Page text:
But he admitted he might have tried to "keep morale up" at News Corp during the period until decision-making power on the takeover was stripped from Business Secretary Vince Cable and given to Hunt.
"I think my emails, as they were internal emails, were an accurate account of the conversations I have had," he said.
"Whether there was any exaggeration or spin, it depends. I would say perhaps during the period of when we were dealing with BIS (the Department for Business, Innovation and Skills), the morale was quite low because we had not much success on representation of this.
"Maybe I was trying to keep the morale up internally."
He will be followed in the witness box by Smith, who resigned as Hunt's special adviser last month after admitting he "went too far" in his dealings with Michel.
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The row led to calls for Hunt to resign as well, with Labour claiming that he acted as a cheerleader unbecoming the quasi-judicial role he had in overseeing the takeover bid.
Michel has already been forced to clarify that claims in his emails that he had spoken to Hunt had, in fact, meant that he had been in contact with someone in his office.
Labour's former business secretary Lord Mandelson, who has worked with Michel on a think tank in the past, advised Lord Justice Leveson this week to treat the lobbyists' claims with "some scepticism".
On Friday, the top civil servant at Hunt's Department of Culture, Media and Sport is also due to give evidence to the Leveson Inquiry.
Permanent secretary Jonathan Stephens was dragged into the BSkyB row when Hunt repeatedly told MPs that the civil servant had "approved" the arrangements for maintaining a line of communication with News Corp.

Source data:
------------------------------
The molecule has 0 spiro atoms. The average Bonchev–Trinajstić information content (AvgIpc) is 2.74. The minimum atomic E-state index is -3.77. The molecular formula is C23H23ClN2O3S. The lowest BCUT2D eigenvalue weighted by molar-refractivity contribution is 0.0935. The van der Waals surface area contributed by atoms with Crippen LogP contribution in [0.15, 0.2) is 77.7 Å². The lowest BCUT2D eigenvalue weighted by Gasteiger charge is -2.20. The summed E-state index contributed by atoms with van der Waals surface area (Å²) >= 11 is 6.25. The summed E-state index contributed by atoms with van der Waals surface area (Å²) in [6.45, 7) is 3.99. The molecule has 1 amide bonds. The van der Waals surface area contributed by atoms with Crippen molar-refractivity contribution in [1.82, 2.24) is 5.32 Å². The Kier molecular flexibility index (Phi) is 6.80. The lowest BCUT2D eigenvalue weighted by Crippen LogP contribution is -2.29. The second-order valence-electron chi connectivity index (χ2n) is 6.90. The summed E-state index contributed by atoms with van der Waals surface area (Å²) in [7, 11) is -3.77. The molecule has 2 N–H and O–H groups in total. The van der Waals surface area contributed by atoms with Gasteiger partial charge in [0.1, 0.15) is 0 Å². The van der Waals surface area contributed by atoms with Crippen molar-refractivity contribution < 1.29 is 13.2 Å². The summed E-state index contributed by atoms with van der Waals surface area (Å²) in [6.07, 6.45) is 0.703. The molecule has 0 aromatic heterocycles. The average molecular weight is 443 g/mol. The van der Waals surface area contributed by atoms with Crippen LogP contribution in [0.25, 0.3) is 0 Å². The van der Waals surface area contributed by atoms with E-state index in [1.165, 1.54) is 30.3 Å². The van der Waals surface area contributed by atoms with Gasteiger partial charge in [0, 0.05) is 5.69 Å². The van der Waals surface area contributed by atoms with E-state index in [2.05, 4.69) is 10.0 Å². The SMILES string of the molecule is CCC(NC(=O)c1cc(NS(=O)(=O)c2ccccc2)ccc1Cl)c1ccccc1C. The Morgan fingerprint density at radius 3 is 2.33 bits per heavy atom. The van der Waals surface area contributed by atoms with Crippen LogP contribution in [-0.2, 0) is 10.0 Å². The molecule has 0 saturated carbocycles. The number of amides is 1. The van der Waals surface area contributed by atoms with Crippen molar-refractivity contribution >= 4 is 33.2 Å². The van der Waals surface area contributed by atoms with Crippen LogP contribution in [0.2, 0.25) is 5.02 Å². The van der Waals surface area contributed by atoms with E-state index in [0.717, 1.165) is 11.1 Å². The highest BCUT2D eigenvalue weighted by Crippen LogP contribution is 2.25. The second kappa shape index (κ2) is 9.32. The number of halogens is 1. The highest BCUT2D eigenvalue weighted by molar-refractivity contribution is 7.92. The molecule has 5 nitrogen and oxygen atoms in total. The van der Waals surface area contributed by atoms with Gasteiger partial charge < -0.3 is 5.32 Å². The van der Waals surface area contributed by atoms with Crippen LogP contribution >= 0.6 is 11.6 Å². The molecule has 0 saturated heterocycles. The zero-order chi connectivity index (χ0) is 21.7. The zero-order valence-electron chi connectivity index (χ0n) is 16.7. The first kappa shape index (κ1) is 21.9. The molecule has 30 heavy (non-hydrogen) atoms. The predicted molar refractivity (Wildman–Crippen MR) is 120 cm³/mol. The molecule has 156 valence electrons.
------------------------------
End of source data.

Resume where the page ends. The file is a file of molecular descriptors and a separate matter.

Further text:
But Stephens declined to confirm that when he subsequently appeared before the Commons Public Accounts Committee.
He said in a later letter that he was "aware and content" of Smith's involvement.
Michel tried to organise a meeting between James Murdoch and Mr Hunt in November 2010 - before he was handed responsibility for the bid.
Smith responded that the permanent secretary advised that they should not meet personally.
In an email to Mr Murdoch, Mr Michel said: "My advice would be not to meet him today as it would be counterproductive for everyone but you could have a chat with him on his mobile, which is completely fine and I will liaise with his team privately as well."
Michel told the inquiry that he was not certain if the conversation took place, but it would have been a "quick call to the mobile to refer to the fact that they could not meet, apologise to each other and that is it".
The month before, Mr Michel emailed Mr Smith with a briefing memo for Mr Hunt on the BSkyB issues. The special adviser's answer stated: "Jeremy's response to this - 'persuasive'."
In the run-up to Christmas 2010 - around the time Mr Hunt took responsibility for the bid from Mr Cable - Mr Michel sent the Culture Secretary a text saying: "Have a great Christmas with the baby."
The two men had children who were almost exactly the same age.
Hunt replied: "Thanks Fred. All contact with me now needs to be through official channels until decision made."
Jay challenged Mr Michel over whether he had been exaggerating his contacts with Mr Hunt and his aides "to boost morale (at News Corp) or frankly to puff yourself up?".
He cited an example from September 2010, when questions were raised internally about reports that Mr Cable was intending to refer the bid for further scrutiny.
Hunt had sent the lobbyist a test message saying: "Don't know anything."
But Michel told colleagues in an email: "Jeremy Hunt is not aware and thinks it is not credible at all."
Michel denied today that he had been exaggerating. "I do not think I need to puff myself up," he said.
On Thursday Sir Jeremy Heywood, the cabinet secretary, defended his decision not to advise David Cameron that Jeremy Hunt be formally investigated over allegations he broke the ministerial code.
Earlier on Thursday, Conservative peer Lord Brooke said that Justice Secretary Ken Clarke finds getting through his ministerial red boxes "more trying" now, and may not remain in the political frontline much longer.